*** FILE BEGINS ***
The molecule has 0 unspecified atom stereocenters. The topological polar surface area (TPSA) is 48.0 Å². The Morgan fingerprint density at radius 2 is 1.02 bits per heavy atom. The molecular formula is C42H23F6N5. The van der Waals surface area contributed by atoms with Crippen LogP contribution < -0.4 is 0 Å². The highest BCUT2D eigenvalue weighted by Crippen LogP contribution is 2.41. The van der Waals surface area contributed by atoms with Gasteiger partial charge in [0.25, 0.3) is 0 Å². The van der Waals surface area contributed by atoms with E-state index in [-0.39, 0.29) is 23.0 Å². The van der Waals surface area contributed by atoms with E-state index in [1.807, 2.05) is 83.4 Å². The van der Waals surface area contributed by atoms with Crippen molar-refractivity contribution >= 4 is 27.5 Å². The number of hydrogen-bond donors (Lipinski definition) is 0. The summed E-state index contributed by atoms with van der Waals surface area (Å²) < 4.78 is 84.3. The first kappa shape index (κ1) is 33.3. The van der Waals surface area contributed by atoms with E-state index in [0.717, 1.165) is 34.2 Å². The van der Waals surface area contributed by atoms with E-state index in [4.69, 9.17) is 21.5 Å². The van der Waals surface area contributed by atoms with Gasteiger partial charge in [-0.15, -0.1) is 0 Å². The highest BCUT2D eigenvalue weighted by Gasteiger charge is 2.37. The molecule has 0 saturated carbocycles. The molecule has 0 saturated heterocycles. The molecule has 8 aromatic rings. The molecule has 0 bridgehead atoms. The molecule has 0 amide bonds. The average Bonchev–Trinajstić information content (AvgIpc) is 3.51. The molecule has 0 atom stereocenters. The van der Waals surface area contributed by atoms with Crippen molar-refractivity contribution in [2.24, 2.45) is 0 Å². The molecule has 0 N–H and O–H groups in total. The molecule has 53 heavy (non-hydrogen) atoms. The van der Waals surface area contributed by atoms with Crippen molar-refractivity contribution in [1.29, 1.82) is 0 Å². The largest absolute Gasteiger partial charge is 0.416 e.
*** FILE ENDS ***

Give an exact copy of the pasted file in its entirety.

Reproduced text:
The molecule has 0 unspecified atom stereocenters. The topological polar surface area (TPSA) is 48.0 Å². The Morgan fingerprint density at radius 2 is 1.02 bits per heavy atom. The molecular formula is C42H23F6N5. The van der Waals surface area contributed by atoms with Crippen LogP contribution < -0.4 is 0 Å². The highest BCUT2D eigenvalue weighted by Crippen LogP contribution is 2.41. The van der Waals surface area contributed by atoms with Gasteiger partial charge in [0.25, 0.3) is 0 Å². The van der Waals surface area contributed by atoms with E-state index in [-0.39, 0.29) is 23.0 Å². The van der Waals surface area contributed by atoms with E-state index in [1.807, 2.05) is 83.4 Å². The van der Waals surface area contributed by atoms with Crippen molar-refractivity contribution >= 4 is 27.5 Å². The number of hydrogen-bond donors (Lipinski definition) is 0. The summed E-state index contributed by atoms with van der Waals surface area (Å²) < 4.78 is 84.3. The first kappa shape index (κ1) is 33.3. The van der Waals surface area contributed by atoms with E-state index in [0.717, 1.165) is 34.2 Å². The van der Waals surface area contributed by atoms with E-state index in [4.69, 9.17) is 21.5 Å². The van der Waals surface area contributed by atoms with Gasteiger partial charge in [-0.15, -0.1) is 0 Å². The highest BCUT2D eigenvalue weighted by Gasteiger charge is 2.37. The molecule has 0 saturated carbocycles. The molecule has 0 saturated heterocycles. The molecule has 8 aromatic rings. The molecule has 0 bridgehead atoms. The molecule has 0 amide bonds. The average Bonchev–Trinajstić information content (AvgIpc) is 3.51. The molecule has 0 atom stereocenters. The van der Waals surface area contributed by atoms with Crippen molar-refractivity contribution in [2.24, 2.45) is 0 Å². The molecule has 0 N–H and O–H groups in total. The molecule has 53 heavy (non-hydrogen) atoms. The van der Waals surface area contributed by atoms with Crippen molar-refractivity contribution in [1.29, 1.82) is 0 Å². The largest absolute Gasteiger partial charge is 0.416 e.